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US court to pick jury in jet-bombing bid case
Nigerian Umar Farouk Abdulmutallab, accused of trying to blow up aircraft in 2009, to serve as his own defence.
Last Modified: 04 Oct 2011 10:44
Umar Farouk Abdulmutallab allegedly attempted to detonate chemicals in his underwear [AFP]

Jury selection is set to begin in the trial of a Nigerian man charged with trying to detonate a bomb in his underwear on Christmas Day 2009 as an international airliner with 290 people aboard approached Detroit.

Umar Farouk Abdulmutallab has an attorney assisting him but he is acting as his own lawyer, according to the news agencies. He will probably interview prospective jurors on Tuesday in Detroit federal court.

The 24-year-old is charged with trying to destroy Northwest Airlines Flight 253 from Amsterdam. The bomb caused smoke and fire but did not explode.

Prosecutors have a confession, witnesses and a video of Abdulmutallab explaining his suicide mission for al-Qaeda.

The Nigerian man told agents that he was directed by Anwar al-Awlaki, the US-born religious leader who was killed in a military raid last week in Yemen.

Abdulmutallab's failed attack was the "first act of terrorism" in the US during the administration of Barack Obama, and it could have implications in the debate over whether terrorism suspects should be tried in civilian or military courts.

Hospital-bed confession

Prosecutors have Abdulmutallab's hospital-bed confession, dozens of witnesses, remnants of the explosive and an al-Qaeda video featuring the 24-year-old explaining his suicide mission.

A conviction on multiple charges could bolster the argument that suspected terrorists should be prosecuted through civilian courts, not military proceedings.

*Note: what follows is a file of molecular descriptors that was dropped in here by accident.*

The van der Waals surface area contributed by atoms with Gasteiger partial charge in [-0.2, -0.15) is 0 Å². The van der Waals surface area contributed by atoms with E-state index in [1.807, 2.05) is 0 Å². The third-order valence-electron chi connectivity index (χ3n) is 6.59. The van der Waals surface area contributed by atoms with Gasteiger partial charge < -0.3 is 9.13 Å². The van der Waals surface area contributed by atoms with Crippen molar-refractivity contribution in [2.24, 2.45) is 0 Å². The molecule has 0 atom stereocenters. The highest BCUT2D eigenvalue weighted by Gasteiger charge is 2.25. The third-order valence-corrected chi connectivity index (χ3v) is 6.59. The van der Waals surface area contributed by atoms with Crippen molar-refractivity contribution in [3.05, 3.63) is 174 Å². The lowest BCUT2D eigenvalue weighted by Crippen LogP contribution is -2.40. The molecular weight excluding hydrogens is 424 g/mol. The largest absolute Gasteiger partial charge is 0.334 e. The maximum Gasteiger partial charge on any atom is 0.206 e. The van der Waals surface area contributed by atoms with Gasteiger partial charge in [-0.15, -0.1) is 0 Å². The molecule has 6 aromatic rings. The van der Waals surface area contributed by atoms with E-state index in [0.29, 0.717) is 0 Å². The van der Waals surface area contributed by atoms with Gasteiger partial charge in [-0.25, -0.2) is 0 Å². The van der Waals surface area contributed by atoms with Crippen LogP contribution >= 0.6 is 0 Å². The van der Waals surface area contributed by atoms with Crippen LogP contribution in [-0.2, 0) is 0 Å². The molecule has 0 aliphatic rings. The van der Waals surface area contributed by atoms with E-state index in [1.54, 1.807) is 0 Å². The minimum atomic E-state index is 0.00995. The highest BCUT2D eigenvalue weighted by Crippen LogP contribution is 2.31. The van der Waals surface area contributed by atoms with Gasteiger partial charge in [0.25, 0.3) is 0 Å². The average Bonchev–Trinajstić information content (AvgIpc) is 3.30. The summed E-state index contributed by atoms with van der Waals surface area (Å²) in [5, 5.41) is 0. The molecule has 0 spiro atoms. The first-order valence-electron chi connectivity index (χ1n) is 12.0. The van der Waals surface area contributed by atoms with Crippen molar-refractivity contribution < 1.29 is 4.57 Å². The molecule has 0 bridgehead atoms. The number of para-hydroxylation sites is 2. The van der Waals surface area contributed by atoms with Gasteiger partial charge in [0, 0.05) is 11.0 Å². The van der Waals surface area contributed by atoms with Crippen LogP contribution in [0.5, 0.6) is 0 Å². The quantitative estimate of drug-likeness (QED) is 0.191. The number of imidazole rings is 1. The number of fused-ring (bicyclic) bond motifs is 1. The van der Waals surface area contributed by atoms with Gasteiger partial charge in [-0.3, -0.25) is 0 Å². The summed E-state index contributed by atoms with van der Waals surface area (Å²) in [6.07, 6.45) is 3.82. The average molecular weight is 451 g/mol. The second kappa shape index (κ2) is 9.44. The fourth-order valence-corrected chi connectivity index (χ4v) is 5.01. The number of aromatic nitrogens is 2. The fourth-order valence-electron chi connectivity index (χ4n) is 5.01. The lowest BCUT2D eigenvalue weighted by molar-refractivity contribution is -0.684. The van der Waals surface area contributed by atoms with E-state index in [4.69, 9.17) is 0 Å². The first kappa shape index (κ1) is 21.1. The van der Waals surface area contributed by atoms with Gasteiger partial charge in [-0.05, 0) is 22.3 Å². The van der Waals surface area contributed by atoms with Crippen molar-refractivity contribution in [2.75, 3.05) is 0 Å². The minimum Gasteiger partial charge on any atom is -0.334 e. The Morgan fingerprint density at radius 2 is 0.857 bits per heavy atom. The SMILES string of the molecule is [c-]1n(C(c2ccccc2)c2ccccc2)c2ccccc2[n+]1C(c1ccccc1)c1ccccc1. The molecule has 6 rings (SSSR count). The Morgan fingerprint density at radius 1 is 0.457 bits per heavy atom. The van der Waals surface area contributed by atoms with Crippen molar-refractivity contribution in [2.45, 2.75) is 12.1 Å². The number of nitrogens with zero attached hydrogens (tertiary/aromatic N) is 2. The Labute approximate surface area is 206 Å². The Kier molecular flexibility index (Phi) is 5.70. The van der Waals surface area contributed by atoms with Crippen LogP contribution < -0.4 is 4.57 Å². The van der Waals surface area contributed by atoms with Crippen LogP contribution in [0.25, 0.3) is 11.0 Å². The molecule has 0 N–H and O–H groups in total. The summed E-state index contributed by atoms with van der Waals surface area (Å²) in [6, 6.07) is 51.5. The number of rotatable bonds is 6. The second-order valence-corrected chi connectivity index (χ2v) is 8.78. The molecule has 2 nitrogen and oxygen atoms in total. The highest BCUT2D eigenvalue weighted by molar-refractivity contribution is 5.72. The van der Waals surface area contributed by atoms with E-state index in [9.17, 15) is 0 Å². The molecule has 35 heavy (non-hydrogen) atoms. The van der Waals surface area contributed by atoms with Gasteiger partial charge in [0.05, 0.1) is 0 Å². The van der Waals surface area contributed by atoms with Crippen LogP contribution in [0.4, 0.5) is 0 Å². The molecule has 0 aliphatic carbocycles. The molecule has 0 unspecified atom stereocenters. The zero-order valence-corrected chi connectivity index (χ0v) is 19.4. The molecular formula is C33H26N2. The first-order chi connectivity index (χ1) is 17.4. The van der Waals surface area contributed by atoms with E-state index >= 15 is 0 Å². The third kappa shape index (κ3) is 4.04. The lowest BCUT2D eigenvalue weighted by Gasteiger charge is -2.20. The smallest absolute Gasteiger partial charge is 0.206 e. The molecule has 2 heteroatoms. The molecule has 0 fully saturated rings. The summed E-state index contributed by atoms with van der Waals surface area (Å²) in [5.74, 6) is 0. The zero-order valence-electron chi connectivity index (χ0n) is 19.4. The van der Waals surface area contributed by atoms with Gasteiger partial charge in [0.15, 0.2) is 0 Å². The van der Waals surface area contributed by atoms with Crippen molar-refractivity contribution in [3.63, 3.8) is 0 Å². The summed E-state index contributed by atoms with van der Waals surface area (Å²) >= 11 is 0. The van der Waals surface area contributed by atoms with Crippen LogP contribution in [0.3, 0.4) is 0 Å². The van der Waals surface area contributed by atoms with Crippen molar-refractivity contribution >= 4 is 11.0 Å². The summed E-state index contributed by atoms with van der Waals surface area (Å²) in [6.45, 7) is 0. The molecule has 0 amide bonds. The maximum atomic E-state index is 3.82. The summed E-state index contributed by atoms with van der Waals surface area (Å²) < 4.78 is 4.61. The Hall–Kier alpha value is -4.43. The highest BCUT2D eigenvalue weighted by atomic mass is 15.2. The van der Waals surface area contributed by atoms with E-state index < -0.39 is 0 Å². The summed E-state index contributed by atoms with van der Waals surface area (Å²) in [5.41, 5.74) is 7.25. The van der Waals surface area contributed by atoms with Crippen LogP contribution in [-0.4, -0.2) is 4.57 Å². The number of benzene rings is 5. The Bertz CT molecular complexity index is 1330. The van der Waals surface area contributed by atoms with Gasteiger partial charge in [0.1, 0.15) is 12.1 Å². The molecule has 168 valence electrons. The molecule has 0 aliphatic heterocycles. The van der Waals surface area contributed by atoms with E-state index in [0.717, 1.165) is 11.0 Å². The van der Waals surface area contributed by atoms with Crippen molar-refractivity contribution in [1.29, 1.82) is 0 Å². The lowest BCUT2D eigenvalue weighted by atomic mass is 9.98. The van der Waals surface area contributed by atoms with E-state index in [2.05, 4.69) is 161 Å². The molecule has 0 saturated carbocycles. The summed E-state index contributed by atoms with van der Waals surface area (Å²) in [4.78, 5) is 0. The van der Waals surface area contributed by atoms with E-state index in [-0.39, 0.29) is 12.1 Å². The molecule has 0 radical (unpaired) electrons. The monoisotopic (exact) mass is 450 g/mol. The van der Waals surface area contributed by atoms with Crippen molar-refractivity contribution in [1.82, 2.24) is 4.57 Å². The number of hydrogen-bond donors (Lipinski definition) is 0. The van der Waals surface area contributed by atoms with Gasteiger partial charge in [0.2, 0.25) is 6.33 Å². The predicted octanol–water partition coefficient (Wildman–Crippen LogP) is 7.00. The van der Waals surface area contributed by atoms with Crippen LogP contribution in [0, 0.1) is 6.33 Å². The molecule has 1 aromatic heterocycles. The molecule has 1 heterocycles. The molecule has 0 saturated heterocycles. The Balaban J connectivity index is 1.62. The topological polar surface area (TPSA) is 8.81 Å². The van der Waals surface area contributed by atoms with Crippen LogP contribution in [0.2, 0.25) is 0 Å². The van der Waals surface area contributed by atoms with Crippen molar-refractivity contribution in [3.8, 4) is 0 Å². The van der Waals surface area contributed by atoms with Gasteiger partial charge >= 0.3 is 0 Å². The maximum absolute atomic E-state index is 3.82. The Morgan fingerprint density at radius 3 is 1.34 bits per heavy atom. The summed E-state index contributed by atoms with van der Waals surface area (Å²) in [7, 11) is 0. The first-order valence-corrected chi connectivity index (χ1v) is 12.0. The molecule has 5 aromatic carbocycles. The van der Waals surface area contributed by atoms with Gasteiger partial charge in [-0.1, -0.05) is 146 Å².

Abdulmutallab faces eight charges, including conspiracy to commit terrorism and attempted use of a weapon of mass destruction.

The government says he wanted to blow up the plane by detonating chemicals in his underwear, just seven minutes before the jet carrying 279 passengers and a crew of 11 was to land at Detroit Metropolitan Airport.

But the bomb did not work. Passengers assisted by crew members saw flames and pounced on Abdulmutallab.

The government says Abdulmutallab willingly explained the plot twice, first to US border officers who took him off the plane and then in more detail to FBI agents who interviewed him at a hospital for 50 minutes, following treatment for serious burns to his groin.

New details

Following the raid that killed al-Awlaki, a US official outlined new details of al-Awlaki's involvement against the US, including Abdulmutallab's alleged mission.

The official, who spoke on condition of anonymity to discuss intelligence matters, said al-Awlaki specifically directed Abdulmutallab to detonate an explosive device over US airspace to maximise casualties.

Al-Awlaki's name had been expected to come up during Abdulmutallab's trial, but his death put it back in the headlines and possibly the minds of potential jurors.

Abdulmutallab has suggested he will interview some prospective jurors and may give his own opening statement.

Source:
Agencies
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